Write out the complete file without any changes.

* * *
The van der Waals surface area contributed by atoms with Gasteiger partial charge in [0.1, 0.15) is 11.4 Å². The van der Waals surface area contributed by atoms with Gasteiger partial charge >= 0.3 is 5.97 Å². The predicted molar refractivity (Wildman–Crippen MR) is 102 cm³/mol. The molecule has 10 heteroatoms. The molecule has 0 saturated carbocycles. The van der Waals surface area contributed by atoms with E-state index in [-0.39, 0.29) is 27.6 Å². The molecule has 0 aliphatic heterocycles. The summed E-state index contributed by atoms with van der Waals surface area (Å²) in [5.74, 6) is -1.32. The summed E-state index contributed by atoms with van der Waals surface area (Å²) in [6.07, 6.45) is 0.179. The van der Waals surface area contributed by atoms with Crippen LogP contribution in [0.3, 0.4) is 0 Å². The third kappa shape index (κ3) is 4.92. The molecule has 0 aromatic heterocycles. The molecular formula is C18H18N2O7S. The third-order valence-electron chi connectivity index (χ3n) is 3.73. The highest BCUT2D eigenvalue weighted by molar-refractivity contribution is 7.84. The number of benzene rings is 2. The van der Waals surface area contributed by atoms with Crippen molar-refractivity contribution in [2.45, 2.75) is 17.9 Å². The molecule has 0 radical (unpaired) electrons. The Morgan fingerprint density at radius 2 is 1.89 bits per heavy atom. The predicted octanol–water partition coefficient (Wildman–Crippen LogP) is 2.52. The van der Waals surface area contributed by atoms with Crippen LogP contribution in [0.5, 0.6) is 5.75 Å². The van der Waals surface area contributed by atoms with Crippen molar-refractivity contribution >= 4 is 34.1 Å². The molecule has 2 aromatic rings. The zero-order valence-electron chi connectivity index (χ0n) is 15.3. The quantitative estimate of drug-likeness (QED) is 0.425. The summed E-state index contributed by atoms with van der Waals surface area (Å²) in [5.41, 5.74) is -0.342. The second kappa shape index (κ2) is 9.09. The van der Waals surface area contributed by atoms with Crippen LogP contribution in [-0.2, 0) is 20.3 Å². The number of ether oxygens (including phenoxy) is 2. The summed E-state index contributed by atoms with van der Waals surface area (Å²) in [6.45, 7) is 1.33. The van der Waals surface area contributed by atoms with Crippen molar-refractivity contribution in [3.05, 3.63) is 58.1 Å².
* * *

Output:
The van der Waals surface area contributed by atoms with Gasteiger partial charge in [0.1, 0.15) is 11.4 Å². The van der Waals surface area contributed by atoms with Gasteiger partial charge >= 0.3 is 5.97 Å². The predicted molar refractivity (Wildman–Crippen MR) is 102 cm³/mol. The molecule has 10 heteroatoms. The molecule has 0 saturated carbocycles. The van der Waals surface area contributed by atoms with E-state index in [-0.39, 0.29) is 27.6 Å². The molecule has 0 aliphatic heterocycles. The summed E-state index contributed by atoms with van der Waals surface area (Å²) in [5.74, 6) is -1.32. The summed E-state index contributed by atoms with van der Waals surface area (Å²) in [6.07, 6.45) is 0.179. The van der Waals surface area contributed by atoms with Crippen LogP contribution in [0.3, 0.4) is 0 Å². The third kappa shape index (κ3) is 4.92. The molecule has 0 aromatic heterocycles. The molecular formula is C18H18N2O7S. The third-order valence-electron chi connectivity index (χ3n) is 3.73. The highest BCUT2D eigenvalue weighted by molar-refractivity contribution is 7.84. The number of benzene rings is 2. The van der Waals surface area contributed by atoms with Crippen molar-refractivity contribution in [2.45, 2.75) is 17.9 Å². The molecule has 0 radical (unpaired) electrons. The Morgan fingerprint density at radius 2 is 1.89 bits per heavy atom. The predicted octanol–water partition coefficient (Wildman–Crippen LogP) is 2.52. The van der Waals surface area contributed by atoms with Crippen LogP contribution in [0.5, 0.6) is 5.75 Å². The van der Waals surface area contributed by atoms with Crippen molar-refractivity contribution >= 4 is 34.1 Å². The molecule has 2 aromatic rings. The zero-order valence-electron chi connectivity index (χ0n) is 15.3. The quantitative estimate of drug-likeness (QED) is 0.425. The summed E-state index contributed by atoms with van der Waals surface area (Å²) in [5.41, 5.74) is -0.342. The second kappa shape index (κ2) is 9.09. The van der Waals surface area contributed by atoms with Crippen LogP contribution in [-0.2, 0) is 20.3 Å². The number of ether oxygens (including phenoxy) is 2. The summed E-state index contributed by atoms with van der Waals surface area (Å²) in [6.45, 7) is 1.33. The van der Waals surface area contributed by atoms with Crippen molar-refractivity contribution in [3.05, 3.63) is 58.1 Å².